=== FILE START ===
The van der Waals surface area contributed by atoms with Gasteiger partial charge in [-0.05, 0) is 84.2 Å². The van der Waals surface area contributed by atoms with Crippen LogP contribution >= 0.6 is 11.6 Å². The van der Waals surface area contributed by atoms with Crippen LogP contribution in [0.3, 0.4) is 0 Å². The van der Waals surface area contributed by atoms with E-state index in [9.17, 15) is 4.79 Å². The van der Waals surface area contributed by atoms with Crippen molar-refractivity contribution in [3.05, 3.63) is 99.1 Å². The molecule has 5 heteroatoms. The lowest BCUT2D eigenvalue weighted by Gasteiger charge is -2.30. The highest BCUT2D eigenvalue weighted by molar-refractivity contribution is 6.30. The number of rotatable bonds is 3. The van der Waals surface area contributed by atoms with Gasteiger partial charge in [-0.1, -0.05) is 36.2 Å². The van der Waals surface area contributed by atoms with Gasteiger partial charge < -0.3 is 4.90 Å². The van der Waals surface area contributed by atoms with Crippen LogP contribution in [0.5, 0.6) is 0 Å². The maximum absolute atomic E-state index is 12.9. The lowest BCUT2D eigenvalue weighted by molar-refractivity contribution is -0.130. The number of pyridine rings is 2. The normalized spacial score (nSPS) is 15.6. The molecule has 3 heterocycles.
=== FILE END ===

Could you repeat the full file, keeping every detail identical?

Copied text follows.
The van der Waals surface area contributed by atoms with Gasteiger partial charge in [-0.05, 0) is 84.2 Å². The van der Waals surface area contributed by atoms with Crippen LogP contribution >= 0.6 is 11.6 Å². The van der Waals surface area contributed by atoms with Crippen LogP contribution in [0.3, 0.4) is 0 Å². The van der Waals surface area contributed by atoms with E-state index in [9.17, 15) is 4.79 Å². The van der Waals surface area contributed by atoms with Crippen molar-refractivity contribution in [3.05, 3.63) is 99.1 Å². The molecule has 5 heteroatoms. The lowest BCUT2D eigenvalue weighted by Gasteiger charge is -2.30. The highest BCUT2D eigenvalue weighted by molar-refractivity contribution is 6.30. The number of rotatable bonds is 3. The van der Waals surface area contributed by atoms with Gasteiger partial charge in [-0.1, -0.05) is 36.2 Å². The van der Waals surface area contributed by atoms with Gasteiger partial charge < -0.3 is 4.90 Å². The van der Waals surface area contributed by atoms with Crippen LogP contribution in [0.5, 0.6) is 0 Å². The maximum absolute atomic E-state index is 12.9. The lowest BCUT2D eigenvalue weighted by molar-refractivity contribution is -0.130. The number of pyridine rings is 2. The normalized spacial score (nSPS) is 15.6. The molecule has 3 heterocycles.